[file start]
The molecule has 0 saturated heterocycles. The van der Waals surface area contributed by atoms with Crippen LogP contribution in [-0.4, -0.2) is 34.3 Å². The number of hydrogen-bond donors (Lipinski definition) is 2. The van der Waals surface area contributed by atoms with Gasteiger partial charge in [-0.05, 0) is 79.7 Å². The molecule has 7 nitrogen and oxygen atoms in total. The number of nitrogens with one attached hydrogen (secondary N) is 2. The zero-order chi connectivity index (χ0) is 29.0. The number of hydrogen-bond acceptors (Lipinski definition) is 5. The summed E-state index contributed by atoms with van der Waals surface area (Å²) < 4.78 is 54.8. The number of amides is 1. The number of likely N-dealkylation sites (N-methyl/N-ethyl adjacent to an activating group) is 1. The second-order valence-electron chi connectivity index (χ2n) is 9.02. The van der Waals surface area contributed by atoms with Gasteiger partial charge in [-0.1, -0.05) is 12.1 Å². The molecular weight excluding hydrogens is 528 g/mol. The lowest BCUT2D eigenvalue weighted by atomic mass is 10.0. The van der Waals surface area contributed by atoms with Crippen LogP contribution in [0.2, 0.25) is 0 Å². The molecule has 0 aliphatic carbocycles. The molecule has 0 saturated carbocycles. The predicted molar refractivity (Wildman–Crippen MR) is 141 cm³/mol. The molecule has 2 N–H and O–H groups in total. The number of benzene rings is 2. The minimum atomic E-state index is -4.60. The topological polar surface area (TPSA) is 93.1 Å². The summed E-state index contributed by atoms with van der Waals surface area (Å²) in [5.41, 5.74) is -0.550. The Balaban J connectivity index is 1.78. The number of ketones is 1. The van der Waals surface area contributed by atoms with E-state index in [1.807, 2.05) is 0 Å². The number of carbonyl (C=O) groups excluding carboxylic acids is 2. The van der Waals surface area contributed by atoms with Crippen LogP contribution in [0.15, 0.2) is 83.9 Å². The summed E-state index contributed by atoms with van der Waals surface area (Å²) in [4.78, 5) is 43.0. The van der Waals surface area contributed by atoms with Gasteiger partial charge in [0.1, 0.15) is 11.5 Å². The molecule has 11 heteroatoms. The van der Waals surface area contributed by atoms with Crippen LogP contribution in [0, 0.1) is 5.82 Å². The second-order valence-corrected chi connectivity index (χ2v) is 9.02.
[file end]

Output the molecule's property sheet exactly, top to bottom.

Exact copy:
The molecule has 0 saturated heterocycles. The van der Waals surface area contributed by atoms with Crippen LogP contribution in [-0.4, -0.2) is 34.3 Å². The number of hydrogen-bond donors (Lipinski definition) is 2. The van der Waals surface area contributed by atoms with Gasteiger partial charge in [-0.05, 0) is 79.7 Å². The molecule has 7 nitrogen and oxygen atoms in total. The number of nitrogens with one attached hydrogen (secondary N) is 2. The zero-order chi connectivity index (χ0) is 29.0. The number of hydrogen-bond acceptors (Lipinski definition) is 5. The summed E-state index contributed by atoms with van der Waals surface area (Å²) < 4.78 is 54.8. The number of amides is 1. The number of likely N-dealkylation sites (N-methyl/N-ethyl adjacent to an activating group) is 1. The second-order valence-electron chi connectivity index (χ2n) is 9.02. The van der Waals surface area contributed by atoms with Gasteiger partial charge in [-0.1, -0.05) is 12.1 Å². The molecular weight excluding hydrogens is 528 g/mol. The lowest BCUT2D eigenvalue weighted by atomic mass is 10.0. The van der Waals surface area contributed by atoms with Crippen LogP contribution in [0.2, 0.25) is 0 Å². The molecule has 0 aliphatic carbocycles. The molecule has 0 saturated carbocycles. The predicted molar refractivity (Wildman–Crippen MR) is 141 cm³/mol. The molecule has 2 N–H and O–H groups in total. The number of benzene rings is 2. The minimum atomic E-state index is -4.60. The topological polar surface area (TPSA) is 93.1 Å². The summed E-state index contributed by atoms with van der Waals surface area (Å²) in [5.41, 5.74) is -0.550. The Balaban J connectivity index is 1.78. The number of ketones is 1. The van der Waals surface area contributed by atoms with E-state index in [1.807, 2.05) is 0 Å². The number of carbonyl (C=O) groups excluding carboxylic acids is 2. The van der Waals surface area contributed by atoms with Crippen LogP contribution in [0.15, 0.2) is 83.9 Å². The summed E-state index contributed by atoms with van der Waals surface area (Å²) in [4.78, 5) is 43.0. The van der Waals surface area contributed by atoms with Gasteiger partial charge in [0.1, 0.15) is 11.5 Å². The molecule has 11 heteroatoms. The van der Waals surface area contributed by atoms with Crippen LogP contribution in [0, 0.1) is 5.82 Å². The second-order valence-corrected chi connectivity index (χ2v) is 9.02.